the unresolved emotional material that each of us
holds. The stronger the connection, the stronger the
light shining on those dark places. Some woundmates
truly do contain the seeds of our soulular
expansion. But not all wound-mates are soul-mates.
Sometimes they are toxic connections masquerading
as something more heightened. Sometimes they are
destructive battlegrounds with very little possibility
for expansion. Sometimes they are just trouble with a
capital T. It’s an important distinction. We want to go
where we grow… (~an excerpt from ‘Love it Forward’)
~ Jeff Brown
If someone hurt you deeply to your soul, it’s tempting to want to shut down and shut off – to give in and give up – to get bitter, resentful, depressed – and all before breakfast!
This soul-shutting-down tendency reminds me of those classic zombie horror movies. You know, those unconscious, soulless zombies walking around in darkness, taking bites out of innocent, happy, soulful people? One chomp, then, suddenly, these newly bitten folks find themselves becoming zombie-like themselves. They feel their souls shut down. They crave spending time in darkness. They want to bite others.
Likewise, if you’ve suffered from an emotional zombie bite, it’s temping to want to join the zombie crowd and shut off your soul, seek dark thoughts, and chomp upon another. It’s especially tempting to want to chomp upon the zombie chump who chomped upon you!
Basically, when you’ve been bitten by a zombie, you can find yourself feeling the urge to become zombie-like yourself. But you must resist. You must stay strong. You must keep your soul alive!
First, you must face toward the light – where love, forgiveness, peace, faith, joy, and growth can all be found. All of this light is what keeps your soul alive – and keeps you from becoming an unconscious, soul-dead zombie.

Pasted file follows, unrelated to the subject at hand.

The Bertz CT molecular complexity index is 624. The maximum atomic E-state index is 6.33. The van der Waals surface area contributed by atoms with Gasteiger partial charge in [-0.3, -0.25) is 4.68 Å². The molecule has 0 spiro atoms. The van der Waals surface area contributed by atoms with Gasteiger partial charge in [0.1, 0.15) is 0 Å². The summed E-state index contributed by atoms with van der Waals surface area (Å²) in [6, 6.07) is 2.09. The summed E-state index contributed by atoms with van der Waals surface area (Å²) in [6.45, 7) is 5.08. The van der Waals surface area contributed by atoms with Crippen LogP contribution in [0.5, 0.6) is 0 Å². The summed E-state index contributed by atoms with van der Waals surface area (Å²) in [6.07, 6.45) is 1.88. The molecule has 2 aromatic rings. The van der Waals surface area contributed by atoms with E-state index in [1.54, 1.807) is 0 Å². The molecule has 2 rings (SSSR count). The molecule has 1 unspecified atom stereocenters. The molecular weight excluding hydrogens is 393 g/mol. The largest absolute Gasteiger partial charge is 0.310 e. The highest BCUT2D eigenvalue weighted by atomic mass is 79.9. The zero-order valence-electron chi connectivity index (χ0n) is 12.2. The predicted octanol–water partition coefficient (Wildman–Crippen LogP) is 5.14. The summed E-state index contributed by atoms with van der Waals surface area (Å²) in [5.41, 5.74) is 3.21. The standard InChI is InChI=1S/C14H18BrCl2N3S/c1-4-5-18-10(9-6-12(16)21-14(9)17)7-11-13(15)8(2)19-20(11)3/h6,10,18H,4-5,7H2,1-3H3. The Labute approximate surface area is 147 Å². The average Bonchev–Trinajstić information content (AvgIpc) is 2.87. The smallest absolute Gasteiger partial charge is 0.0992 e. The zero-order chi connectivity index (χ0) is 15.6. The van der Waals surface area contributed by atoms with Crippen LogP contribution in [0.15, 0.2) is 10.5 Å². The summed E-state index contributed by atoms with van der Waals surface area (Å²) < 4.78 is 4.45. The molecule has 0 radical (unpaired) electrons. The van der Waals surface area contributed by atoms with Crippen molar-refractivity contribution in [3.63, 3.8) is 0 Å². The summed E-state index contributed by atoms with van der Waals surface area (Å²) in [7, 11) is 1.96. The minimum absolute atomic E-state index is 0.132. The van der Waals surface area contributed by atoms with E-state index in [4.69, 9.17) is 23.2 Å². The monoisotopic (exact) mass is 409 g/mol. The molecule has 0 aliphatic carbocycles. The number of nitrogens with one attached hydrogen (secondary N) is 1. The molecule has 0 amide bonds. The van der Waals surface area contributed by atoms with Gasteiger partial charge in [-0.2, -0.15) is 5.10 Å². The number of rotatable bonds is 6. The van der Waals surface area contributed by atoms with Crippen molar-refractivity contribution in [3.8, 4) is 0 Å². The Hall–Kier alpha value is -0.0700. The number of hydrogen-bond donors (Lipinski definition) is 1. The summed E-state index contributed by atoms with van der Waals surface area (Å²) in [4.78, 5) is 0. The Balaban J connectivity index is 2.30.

Zombie-like behavior cannot survive in the light. Zombie-like behavior thrives in darkness, with a shut-down soul and well-fed ego – an ego which survives on being right about having the right to be bitter, resentful, and depressed…all before breakfast!
One the biggest sources of light to keep your soul alive is Self-love. And one of the biggest sources of self-love?
Forgiveness can start with forgiving yourself for being bitten by a soulless zombie. After all, chances are, the zombie who chomped upon you didn’t look like a zombie. Just like in the movies, these soulless zombies often pass themselves off as normal soulful people.
Next, you have to forgive the zombie who bit you. Remember, forgiving your zombie will release their poison from your system. Forgiving your zombie will help to make sure you save your soul from shutting down. Forgiving your zombie will make sure you don’t start craving constant dark thoughts. Forgiveness releases the zombie-bite poison from your system.
Remind yourself that your zombie probably became a zombie because a zombie bit them. And the zombie who bit them, was bitten by a zombie. And the zombie who bit them, was bitten by a zombie.